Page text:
Anne Gentle: In some environments, content creators have become accustomed to “ownership” of certain deliverables. Meaning, they were the only ones responsible for the final content and form. So a branching model may not be the only adjustment to make, they may also need to get used to an optimistic merge version control system instead of a pessimistic “locking” version control system. When you cannot lock a file long enough to do complete edits, and someone else edits the file ahead of you, it can be a bit disconcerting when you merge the content later.

That said, I firmly believe that no one can know “everything” and having single owners of any given deliverable is a tough workplace to be in. Non-linear branches and independent but coordinated content efforts are the new normal. Overall, teams create better technical content when a single person is not isolated to a particular role, alone and guessing at the edges of technical use cases. The optimistic merge offers the ability to deep-dive on particular features. Still, my technical editor, who now works in GitHub only, misses the days when she could do an overall quality check of a final deliverable instead of having to review small pieces of a docs site. Teams gain higher quality content when they can do both deep and wide quality reviews.

Bitbucket and GitLab have been working on similar features to enable Git-based documentation workflows. What made you choose GitHub over the other tools?

Anne Gentle: Honestly, I hadn’t had an opportunity to use Bitbucket or GitLab until I came to Cisco in 2016. Our Cisco DevNet site at developer.cisco.com is all built using Bitbucket and Git repos. Since much of my knowledge and content was based in using Git and Gerrit for more than five years in OpenStack, and I wanted to learn more about GitHub through other projects, those are the main toolsets I discuss in the book.

That said, I’m working on a second edition now, and through feedback from readers of the first edition, I’m adding information about some nice features provided by GitLab through their built-in CI and a cool feature called Review Apps that lets product managers and testers and others review entire builds as early as possible. I also had a sense that the largest starting set of users for a docs-like-code approach may be through the GitHub ecosystem, and my goal was to onboard as many people as possible if they were first starting an evaluation. I’d love to hear from more people about additional Git-based workflows that work well for them.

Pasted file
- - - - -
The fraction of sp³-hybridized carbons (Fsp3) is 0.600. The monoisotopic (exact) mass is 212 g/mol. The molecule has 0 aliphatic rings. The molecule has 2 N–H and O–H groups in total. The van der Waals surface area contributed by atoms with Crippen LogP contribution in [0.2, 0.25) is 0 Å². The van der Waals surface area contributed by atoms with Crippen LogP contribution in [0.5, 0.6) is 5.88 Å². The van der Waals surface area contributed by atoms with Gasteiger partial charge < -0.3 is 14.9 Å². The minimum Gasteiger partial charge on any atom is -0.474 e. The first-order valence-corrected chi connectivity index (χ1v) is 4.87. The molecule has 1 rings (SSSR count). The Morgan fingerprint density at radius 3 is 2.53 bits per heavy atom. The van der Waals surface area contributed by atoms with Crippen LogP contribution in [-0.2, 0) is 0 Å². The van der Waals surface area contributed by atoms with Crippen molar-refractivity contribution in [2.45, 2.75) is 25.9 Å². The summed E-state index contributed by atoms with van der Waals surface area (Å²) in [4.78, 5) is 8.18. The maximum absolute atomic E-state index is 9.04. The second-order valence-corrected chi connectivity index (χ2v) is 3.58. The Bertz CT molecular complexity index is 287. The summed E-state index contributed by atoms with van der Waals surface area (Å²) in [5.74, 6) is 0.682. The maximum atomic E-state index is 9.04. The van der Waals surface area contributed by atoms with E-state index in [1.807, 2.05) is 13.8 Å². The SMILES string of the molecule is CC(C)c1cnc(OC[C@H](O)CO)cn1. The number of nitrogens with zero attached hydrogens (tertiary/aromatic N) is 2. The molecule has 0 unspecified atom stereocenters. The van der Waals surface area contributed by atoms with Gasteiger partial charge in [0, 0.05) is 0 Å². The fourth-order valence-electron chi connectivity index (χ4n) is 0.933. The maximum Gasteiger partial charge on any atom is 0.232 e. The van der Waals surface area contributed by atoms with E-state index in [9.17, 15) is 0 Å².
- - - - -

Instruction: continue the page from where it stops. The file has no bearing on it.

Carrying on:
GitHub also enables community contributions to docs. In your experience does this ever work?

Anne Gentle: I’m an early adopter and advocate for community documentation, and wrote Collaboration and Community: The Social Web for Documentation in 2009, with a second edition in 2011. I explored the various ways we all collaborate on documentation deliverables, and in my mind, treating docs like code is the next evolution of collaboration in producing modern documentation.

So, a hearty, “Yes” in answer to this question, though it’s not exactly the toolset that makes contribution models work, but content attitudes, culture, leadership, and governance that provide the scaffolding for community contributions. We have had a lot of success with collaborative docs-as-code in OpenStack, and you can see examples in many open source communities. It does take a strong vision and leadership, patience and guidance, to have any measurable level of success with community docs. I believe these contributions are highly valuable, even essential, when motivated by a sense of belonging and shared purpose.